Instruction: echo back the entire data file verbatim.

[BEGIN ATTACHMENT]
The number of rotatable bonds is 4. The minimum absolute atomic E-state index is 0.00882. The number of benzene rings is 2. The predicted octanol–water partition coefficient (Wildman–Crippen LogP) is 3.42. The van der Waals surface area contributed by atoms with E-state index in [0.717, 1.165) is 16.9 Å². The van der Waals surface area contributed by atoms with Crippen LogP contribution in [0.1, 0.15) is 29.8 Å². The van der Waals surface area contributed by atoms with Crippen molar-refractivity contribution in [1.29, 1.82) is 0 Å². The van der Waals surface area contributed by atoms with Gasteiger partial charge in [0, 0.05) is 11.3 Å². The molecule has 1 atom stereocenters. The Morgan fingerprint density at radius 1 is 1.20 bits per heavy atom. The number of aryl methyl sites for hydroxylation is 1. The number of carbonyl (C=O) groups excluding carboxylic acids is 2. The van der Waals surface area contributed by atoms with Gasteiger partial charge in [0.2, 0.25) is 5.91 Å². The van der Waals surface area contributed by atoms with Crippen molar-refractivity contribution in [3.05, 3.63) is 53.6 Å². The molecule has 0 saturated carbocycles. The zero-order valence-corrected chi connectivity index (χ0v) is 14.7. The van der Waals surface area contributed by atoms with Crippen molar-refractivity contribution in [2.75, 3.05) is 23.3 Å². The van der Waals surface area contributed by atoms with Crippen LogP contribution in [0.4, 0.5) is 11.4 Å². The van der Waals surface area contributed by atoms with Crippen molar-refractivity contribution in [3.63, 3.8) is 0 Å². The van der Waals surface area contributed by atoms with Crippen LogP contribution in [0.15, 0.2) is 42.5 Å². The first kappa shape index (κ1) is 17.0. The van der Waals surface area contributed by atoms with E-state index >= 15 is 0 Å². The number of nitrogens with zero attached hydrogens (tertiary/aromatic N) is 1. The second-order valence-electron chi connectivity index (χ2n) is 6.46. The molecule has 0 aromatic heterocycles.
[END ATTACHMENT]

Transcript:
The number of rotatable bonds is 4. The minimum absolute atomic E-state index is 0.00882. The number of benzene rings is 2. The predicted octanol–water partition coefficient (Wildman–Crippen LogP) is 3.42. The van der Waals surface area contributed by atoms with E-state index in [0.717, 1.165) is 16.9 Å². The van der Waals surface area contributed by atoms with Crippen LogP contribution in [0.1, 0.15) is 29.8 Å². The van der Waals surface area contributed by atoms with Crippen molar-refractivity contribution in [1.29, 1.82) is 0 Å². The van der Waals surface area contributed by atoms with Gasteiger partial charge in [0, 0.05) is 11.3 Å². The molecule has 1 atom stereocenters. The Morgan fingerprint density at radius 1 is 1.20 bits per heavy atom. The number of aryl methyl sites for hydroxylation is 1. The number of carbonyl (C=O) groups excluding carboxylic acids is 2. The van der Waals surface area contributed by atoms with Gasteiger partial charge in [0.2, 0.25) is 5.91 Å². The van der Waals surface area contributed by atoms with Crippen molar-refractivity contribution in [3.05, 3.63) is 53.6 Å². The molecule has 0 saturated carbocycles. The zero-order valence-corrected chi connectivity index (χ0v) is 14.7. The van der Waals surface area contributed by atoms with Crippen molar-refractivity contribution in [2.75, 3.05) is 23.3 Å². The van der Waals surface area contributed by atoms with Crippen LogP contribution in [0.4, 0.5) is 11.4 Å². The van der Waals surface area contributed by atoms with Crippen molar-refractivity contribution in [3.63, 3.8) is 0 Å². The van der Waals surface area contributed by atoms with Crippen LogP contribution in [0.15, 0.2) is 42.5 Å². The first kappa shape index (κ1) is 17.0. The van der Waals surface area contributed by atoms with E-state index >= 15 is 0 Å². The number of nitrogens with zero attached hydrogens (tertiary/aromatic N) is 1. The second-order valence-electron chi connectivity index (χ2n) is 6.46. The molecule has 0 aromatic heterocycles.